• In my opinion, "underhanded" does not imply "always win." I think there are many more options for underhanded behaviors. For example, someone could write a RPS program with a weakness to be exploited by those with "insider info." That can help this challenge avoid being a duplicate. Nov 8 '14 at 17:47

# Calculate the Delacorte Number of a square - posted

• Please help me improve this and add it to the directory (I can't). How to get syntax highlighting here? Please vote if you think it is a good idea and should be posted. Oct 24 '14 at 10:57
• I think you should include all relevant definitions in sufficient detail so that the challenge is self-contained and people don't need to follow the links to understand the challenge. Oct 24 '14 at 12:35
• Thanks for the comment, I was also thinking about it. My current short explanation is a little golfed itself :) - but I have an explanation, I have an example and the expected result (just added, please refresh). What is your suggestion I should add from the linked page? I think it is not necessary to have the same detail. Oct 24 '14 at 13:23
• It's more readable to put the short explanation first and then the link to a more detailed explanation. I don't think that a more detailed explanation is necessary, though, as long as you clear up the ambiguity about which metric you're using for "distance²". It would be good to have a test case which is a bit less structured. It would be very good to have a brief statement of motivation (which would seem to be that there's a contest to maximise and minimise Delacorte numbers for a given side length). Oct 24 '14 at 17:05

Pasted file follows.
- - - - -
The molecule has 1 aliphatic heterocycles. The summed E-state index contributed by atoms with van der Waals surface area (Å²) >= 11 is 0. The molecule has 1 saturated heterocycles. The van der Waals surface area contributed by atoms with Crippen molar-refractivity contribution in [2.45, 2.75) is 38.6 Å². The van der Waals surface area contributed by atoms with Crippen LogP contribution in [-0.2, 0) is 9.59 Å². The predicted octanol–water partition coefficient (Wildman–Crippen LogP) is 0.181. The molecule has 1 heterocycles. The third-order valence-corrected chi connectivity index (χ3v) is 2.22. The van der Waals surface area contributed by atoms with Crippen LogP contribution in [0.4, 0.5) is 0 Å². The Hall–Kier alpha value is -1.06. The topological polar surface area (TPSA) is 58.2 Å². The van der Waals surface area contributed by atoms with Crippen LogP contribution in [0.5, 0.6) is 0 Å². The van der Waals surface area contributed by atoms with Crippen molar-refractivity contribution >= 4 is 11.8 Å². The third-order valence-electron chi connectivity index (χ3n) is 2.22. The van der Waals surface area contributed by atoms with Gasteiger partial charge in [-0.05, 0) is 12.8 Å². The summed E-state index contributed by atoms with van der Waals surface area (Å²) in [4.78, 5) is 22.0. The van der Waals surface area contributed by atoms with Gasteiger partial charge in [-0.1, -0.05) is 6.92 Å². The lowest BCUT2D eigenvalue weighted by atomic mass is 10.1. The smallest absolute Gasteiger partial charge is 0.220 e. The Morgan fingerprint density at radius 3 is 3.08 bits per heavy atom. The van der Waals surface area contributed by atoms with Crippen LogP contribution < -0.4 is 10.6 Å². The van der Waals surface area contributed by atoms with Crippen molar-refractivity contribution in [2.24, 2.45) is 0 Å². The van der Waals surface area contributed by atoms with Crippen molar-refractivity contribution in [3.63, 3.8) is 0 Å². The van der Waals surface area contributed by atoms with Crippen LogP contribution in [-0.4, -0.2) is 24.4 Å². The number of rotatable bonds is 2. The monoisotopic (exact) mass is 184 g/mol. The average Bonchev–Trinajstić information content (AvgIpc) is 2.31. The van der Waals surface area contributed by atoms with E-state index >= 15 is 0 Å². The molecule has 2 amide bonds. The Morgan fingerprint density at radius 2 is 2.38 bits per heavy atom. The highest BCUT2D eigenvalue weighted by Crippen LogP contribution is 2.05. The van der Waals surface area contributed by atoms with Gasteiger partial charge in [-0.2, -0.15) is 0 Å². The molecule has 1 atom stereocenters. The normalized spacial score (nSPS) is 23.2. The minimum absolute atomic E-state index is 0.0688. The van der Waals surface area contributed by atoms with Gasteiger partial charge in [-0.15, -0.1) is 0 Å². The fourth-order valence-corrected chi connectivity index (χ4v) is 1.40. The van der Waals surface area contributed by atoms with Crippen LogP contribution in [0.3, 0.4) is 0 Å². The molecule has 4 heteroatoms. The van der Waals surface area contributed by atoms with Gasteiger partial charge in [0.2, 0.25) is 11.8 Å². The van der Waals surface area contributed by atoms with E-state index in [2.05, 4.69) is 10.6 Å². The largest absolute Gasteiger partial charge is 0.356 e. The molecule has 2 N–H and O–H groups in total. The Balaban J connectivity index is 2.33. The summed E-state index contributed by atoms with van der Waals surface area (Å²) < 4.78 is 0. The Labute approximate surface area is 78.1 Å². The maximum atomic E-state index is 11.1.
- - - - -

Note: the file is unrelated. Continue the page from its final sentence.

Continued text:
• Finally, if the space dedicated to explaining your scoring system is 4 or 5 times as much as the space dedicated to explaining the problem, you've probably over-complicated it. What's wrong with asking for a function which takes the square as an array or string, optionally with a second argument giving the side length? Oct 24 '14 at 17:09
• Ok, I improved it, what do you think now? Regarding the over-complicated rules: I am pretty new here, and from the code-golf-challenges I have seen, I got the feeling that this detail is necessary. I would prefer the same fixed rules (or a set I can choose from) for all challenges, so it would not be necessary to post them here. Asking for a function sounds wrong because some languages have a different concept. With my code examples I just wanted to give a feeling about the intentions, but I cannot do that for all languages... Side length should not be given as input, only the square. Oct 24 '14 at 19:29
• Thanks for adding this to the directory. I will post this soon if I don't get any more comments. Is the Title ok? Any hints? It's my first one. Oct 31 '14 at 14:43
• If you want a specific person to see a comment, you should use an @ tag: e.g. @maf-soft. The reason you were notified about Martin's and my comments was that they're in reply to your answer: I've only just seen that you replied to me because I came looking for the question to ask how you're getting on in the actual contest. I still think it would benefit from saying that you're measuring Euclidean distance (as opposed to e.g. Manhattan distance). Nov 3 '14 at 23:27
• As for the scoring: code-golf implies a set of rules, and there are some currently active discussions in meta.codegolf about default assumptions on program vs function and forms of I/O. Nov 3 '14 at 23:28
• @PeterTaylor, thanks. Is that you in the highscore list? :) I currently don't have the time to work on it, but i will. It's fun! Of course you are right, that it's not immediately clear what distance is meant. But I think, due to the examples, it is clear enough. I think it's ok and intended, when contestants have to think a bit :) Nov 4 '14 at 9:49